To this day I think it is one of the best yarn related gifts I have ever gotten. This particular store carries some luscious things which are rarely in my budget. Last year, however, armed with a gift certificate and a sale, I was free to really shop. I saw a bag of 10 balls of Rowan Scottish Aran Tweed in a deep blue tweedy jeans color and quietly put it in my little hand basket. (And by quietly I mean I snatched it out of the bin and might have let out a squee of delight to the puzzlement of the other shoppers.) Periodically while shopping I would take it out of my basket, stare at all the pretty and think about its possibilities. What would I make out of it? A sweater for sure, but which one? Since a Rowan yarn sweater was now actually in a price bracket that was reasonable instead of astronomical, the bag became one of the things I purchased that day.

But what sweater to make? A little research on Ravelry revealed that the yarn produced nice cables. I found a pullover that I really liked in one of my Interweave magazines called the Dovetail Pullover by Kathy Zimmerman. I wanted the sweater to have cables, but not too many cables as I live in Southern California and the yarn is 100% wool. Even though I did quite the search, I think I knew in my heart all along that I really wanted to turn this yarn into The Truffle.

The problem with The Truffle pattern is that it wasn't a pattern, it was a tutorial. The person who wrote it was essentially copying a sweater she saw in a store and wanted to preserve the rights of the person who originally designed the sweater, which I can respect. This is the link I have to the tutorial, but there is currently nothing on the blog. It reminds me of how important it is to save articles from the Internet that you want to refer back to because you never know when they might disappear.

I talked with some knitting friends online about which sweater to make. Should I go for the one with a pattern or the one with a tutorial that will involve lots of doing of the maths and be much harder and that I was afraid I would never finish? A friend rightly pointed out that if I chose the Dovetail I would always be looking over my shoulder and wondering about that other sweater. I would forever wonder what that other sweater would have been like. And it is likely that I would regret not even giving The Truffle a try.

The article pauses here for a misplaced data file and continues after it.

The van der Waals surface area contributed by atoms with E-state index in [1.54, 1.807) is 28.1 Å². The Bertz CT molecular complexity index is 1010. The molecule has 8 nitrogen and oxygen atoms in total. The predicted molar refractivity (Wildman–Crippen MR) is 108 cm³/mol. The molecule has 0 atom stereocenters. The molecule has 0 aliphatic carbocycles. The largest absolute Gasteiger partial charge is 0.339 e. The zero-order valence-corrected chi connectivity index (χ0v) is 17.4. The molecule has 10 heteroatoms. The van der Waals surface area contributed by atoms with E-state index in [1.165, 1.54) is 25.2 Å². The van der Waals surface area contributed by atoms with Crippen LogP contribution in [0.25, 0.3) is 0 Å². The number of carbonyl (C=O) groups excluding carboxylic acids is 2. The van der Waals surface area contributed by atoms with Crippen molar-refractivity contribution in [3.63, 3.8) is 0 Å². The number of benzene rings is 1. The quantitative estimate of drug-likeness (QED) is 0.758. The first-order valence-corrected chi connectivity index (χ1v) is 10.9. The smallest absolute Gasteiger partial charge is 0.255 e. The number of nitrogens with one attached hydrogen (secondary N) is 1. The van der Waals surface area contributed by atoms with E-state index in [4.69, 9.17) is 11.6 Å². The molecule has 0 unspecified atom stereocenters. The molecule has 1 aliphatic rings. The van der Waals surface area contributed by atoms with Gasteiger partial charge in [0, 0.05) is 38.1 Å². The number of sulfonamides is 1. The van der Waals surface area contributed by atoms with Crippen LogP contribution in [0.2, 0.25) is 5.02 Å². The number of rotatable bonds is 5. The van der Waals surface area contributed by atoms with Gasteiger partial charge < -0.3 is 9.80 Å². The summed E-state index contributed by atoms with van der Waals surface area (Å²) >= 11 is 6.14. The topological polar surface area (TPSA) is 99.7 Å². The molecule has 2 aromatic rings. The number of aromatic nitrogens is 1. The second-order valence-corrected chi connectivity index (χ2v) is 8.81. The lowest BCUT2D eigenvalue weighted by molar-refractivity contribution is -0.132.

And so I did the math. I made seven swatches for this sweater. I measured myself and a sweater that I liked that fit me. I made target measurements. I did more maths. And it worked. It worked! It fits like it really was tailored for me.

Since the blog is no longer up to tell you about the construction, here are the basics. The yoke is knit first using short rows to make a circle while staying in the cable pattern. Then the bottom of the sweater is cast on, knit in rib and then switched to the body cable pattern. One of the reasons I liked this sweater for this yarn is that the back is entirely seed stitch, so not as hot as if it had been cabled as well. I added waist shaping. The back and front sides are shaped to fit the yoke curve. Basic sleeves are also knit in seed stitch. I used the Knitter's Handy Guide to Sweater Patterns as a reference here and for the armhole decreases on the body. A small collar is knit by picking up stitches around the top of the yoke. Stitches are then picked up along the length of the front opening to make the ribbed button band. I blocked and then added on snaps.

Things I learned from this sweater:
  • Swatching really works.
  • I can knit a sweater in three months.
  • Measuring and knitting on gauge actually results in measurements that fit.
  • Sleeve caps and armholes can be fudged a bit and still look great.
  • This is the use for learning math in school that is actually applicable in my life.
  • I can design a cable if I want to.
  • I'm really awesome! My knitting has come a long, long way.

Friday, August 6, 2010

To Be Moving

The photograph above is an explanation, a reason, an excuse for my not so consistent blogging. I have moved! My life is still mostly in boxes and the furniture is coming tomorrow. Currently the choices of living room seating consist of a bean bag chair, an office chair, or a sofa cushion.